Senators want more transparency about CIA program that included bulk data collection – CNET

Senators want more transparency about CIA program that included bulk data collection – CNET


A pair of US senators say the CIA needs to be more transparent about a program that included the bulk collection of data, including the information of some Americans, following the partial declassification of a letter revealing its existence.

In the letter sent in April 2021, Democratic Sens. Ron Wyden and Martin Heinrich, both members of the Senate Intelligence Committee, requested the declassification of a report by the Privacy and Civil Liberties Oversight Board on a CIA bulk collection program.

The letter, which was declassified and made public in a heavily redacted form on Thursday, notes that the bulk collection of data was authorized under an executive order, rather than federal law, and conducted without oversight from Congress, or even the Executive Branch.

In its current form, the letter, which has large sections blacked out, doesn’t reveal when or what kind of data was collected, along with whether the program remains ongoing.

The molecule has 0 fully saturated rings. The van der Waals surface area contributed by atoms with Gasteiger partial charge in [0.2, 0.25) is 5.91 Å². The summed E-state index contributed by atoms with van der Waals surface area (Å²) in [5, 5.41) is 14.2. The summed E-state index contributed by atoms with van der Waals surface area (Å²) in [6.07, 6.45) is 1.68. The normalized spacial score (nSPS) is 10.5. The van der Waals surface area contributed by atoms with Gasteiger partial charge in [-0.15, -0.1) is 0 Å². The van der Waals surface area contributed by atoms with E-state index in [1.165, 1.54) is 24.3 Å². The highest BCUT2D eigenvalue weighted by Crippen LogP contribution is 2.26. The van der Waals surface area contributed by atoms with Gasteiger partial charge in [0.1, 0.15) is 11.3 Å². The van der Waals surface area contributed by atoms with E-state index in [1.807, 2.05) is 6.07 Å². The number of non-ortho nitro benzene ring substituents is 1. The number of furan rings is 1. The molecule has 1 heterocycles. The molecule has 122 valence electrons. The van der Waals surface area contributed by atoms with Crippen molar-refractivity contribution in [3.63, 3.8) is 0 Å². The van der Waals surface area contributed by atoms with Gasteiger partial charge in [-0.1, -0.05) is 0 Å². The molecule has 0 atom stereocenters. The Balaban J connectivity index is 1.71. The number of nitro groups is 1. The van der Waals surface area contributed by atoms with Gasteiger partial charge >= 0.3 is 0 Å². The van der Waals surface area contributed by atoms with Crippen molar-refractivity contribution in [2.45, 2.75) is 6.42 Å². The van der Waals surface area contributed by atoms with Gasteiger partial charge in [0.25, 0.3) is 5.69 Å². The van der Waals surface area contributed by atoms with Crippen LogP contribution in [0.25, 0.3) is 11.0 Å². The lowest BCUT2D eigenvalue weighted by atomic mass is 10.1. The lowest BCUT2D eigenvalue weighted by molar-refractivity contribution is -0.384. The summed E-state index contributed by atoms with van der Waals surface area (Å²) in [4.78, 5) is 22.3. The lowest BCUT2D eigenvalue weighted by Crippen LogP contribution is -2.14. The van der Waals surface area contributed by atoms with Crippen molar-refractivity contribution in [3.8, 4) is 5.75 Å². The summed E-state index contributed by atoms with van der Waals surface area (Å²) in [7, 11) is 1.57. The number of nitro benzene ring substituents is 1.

“What these documents demonstrate is that many of the same concerns that Americans have about their privacy and civil liberties also apply to how the CIA collects and handles information under executive order and outside the (Foreign Intelligence Surveillance Act) law,” the senators said in a statement.

Wyden and Heinrich said the CIA needs to reveal more details, including what kind of records were collected and what the legal basis for the collection was, adding that the PCLOB report noted problems with CIA’s handling and searching of Americans’ information under the program.

Officials for the CIA didn’t immediately return an email from CNET seeking comment. But Kristi Scott, the agency’s privacy and civil liberties officer, said in a statement to The Wall Street Journal that the CIA   “recognizes and takes very seriously” its obligation to “respect the privacy and civil liberties of US persons.” 

“CIA is committed to transparency consistent with our obligation to protect intelligence sources and methods,” the statement added.

While the CIA is generally barred from domestic spying, some mass data collection operations can scoop up information on Americans, which is something that lawmakers in both parties have long raised privacy concerns about.

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